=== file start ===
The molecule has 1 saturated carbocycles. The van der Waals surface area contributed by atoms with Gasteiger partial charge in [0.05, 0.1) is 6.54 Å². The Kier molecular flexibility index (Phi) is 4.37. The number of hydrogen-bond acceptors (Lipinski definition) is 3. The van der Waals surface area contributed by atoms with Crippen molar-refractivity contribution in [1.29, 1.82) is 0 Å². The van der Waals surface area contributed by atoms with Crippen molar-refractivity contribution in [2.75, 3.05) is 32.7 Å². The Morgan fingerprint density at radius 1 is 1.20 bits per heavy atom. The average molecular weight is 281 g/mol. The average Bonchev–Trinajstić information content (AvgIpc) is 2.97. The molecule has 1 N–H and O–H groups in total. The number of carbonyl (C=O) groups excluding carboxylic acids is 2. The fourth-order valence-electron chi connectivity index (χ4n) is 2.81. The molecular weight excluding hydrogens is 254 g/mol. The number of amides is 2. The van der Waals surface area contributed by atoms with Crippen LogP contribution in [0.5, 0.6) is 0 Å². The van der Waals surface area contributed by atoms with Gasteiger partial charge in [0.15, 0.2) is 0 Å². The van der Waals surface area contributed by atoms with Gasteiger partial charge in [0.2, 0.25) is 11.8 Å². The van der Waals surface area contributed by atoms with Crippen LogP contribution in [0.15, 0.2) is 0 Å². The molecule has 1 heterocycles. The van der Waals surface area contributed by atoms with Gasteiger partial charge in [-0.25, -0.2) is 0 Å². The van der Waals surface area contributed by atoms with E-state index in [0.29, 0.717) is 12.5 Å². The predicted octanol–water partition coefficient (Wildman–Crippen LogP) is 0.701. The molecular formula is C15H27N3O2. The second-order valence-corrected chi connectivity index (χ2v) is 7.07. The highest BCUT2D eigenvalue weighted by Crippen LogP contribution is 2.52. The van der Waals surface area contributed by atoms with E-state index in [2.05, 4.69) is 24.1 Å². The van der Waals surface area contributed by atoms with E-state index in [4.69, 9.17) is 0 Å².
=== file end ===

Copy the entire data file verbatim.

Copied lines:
The molecule has 1 saturated carbocycles. The van der Waals surface area contributed by atoms with Gasteiger partial charge in [0.05, 0.1) is 6.54 Å². The Kier molecular flexibility index (Phi) is 4.37. The number of hydrogen-bond acceptors (Lipinski definition) is 3. The van der Waals surface area contributed by atoms with Crippen molar-refractivity contribution in [1.29, 1.82) is 0 Å². The van der Waals surface area contributed by atoms with Crippen molar-refractivity contribution in [2.75, 3.05) is 32.7 Å². The Morgan fingerprint density at radius 1 is 1.20 bits per heavy atom. The average molecular weight is 281 g/mol. The average Bonchev–Trinajstić information content (AvgIpc) is 2.97. The molecule has 1 N–H and O–H groups in total. The number of carbonyl (C=O) groups excluding carboxylic acids is 2. The fourth-order valence-electron chi connectivity index (χ4n) is 2.81. The molecular weight excluding hydrogens is 254 g/mol. The number of amides is 2. The van der Waals surface area contributed by atoms with Crippen LogP contribution in [0.5, 0.6) is 0 Å². The van der Waals surface area contributed by atoms with Gasteiger partial charge in [0.15, 0.2) is 0 Å². The van der Waals surface area contributed by atoms with Gasteiger partial charge in [0.2, 0.25) is 11.8 Å². The van der Waals surface area contributed by atoms with Crippen LogP contribution in [0.15, 0.2) is 0 Å². The molecule has 1 heterocycles. The van der Waals surface area contributed by atoms with Gasteiger partial charge in [-0.25, -0.2) is 0 Å². The van der Waals surface area contributed by atoms with E-state index in [0.29, 0.717) is 12.5 Å². The predicted octanol–water partition coefficient (Wildman–Crippen LogP) is 0.701. The molecular formula is C15H27N3O2. The second-order valence-corrected chi connectivity index (χ2v) is 7.07. The highest BCUT2D eigenvalue weighted by Crippen LogP contribution is 2.52. The van der Waals surface area contributed by atoms with E-state index in [2.05, 4.69) is 24.1 Å². The van der Waals surface area contributed by atoms with E-state index in [4.69, 9.17) is 0 Å².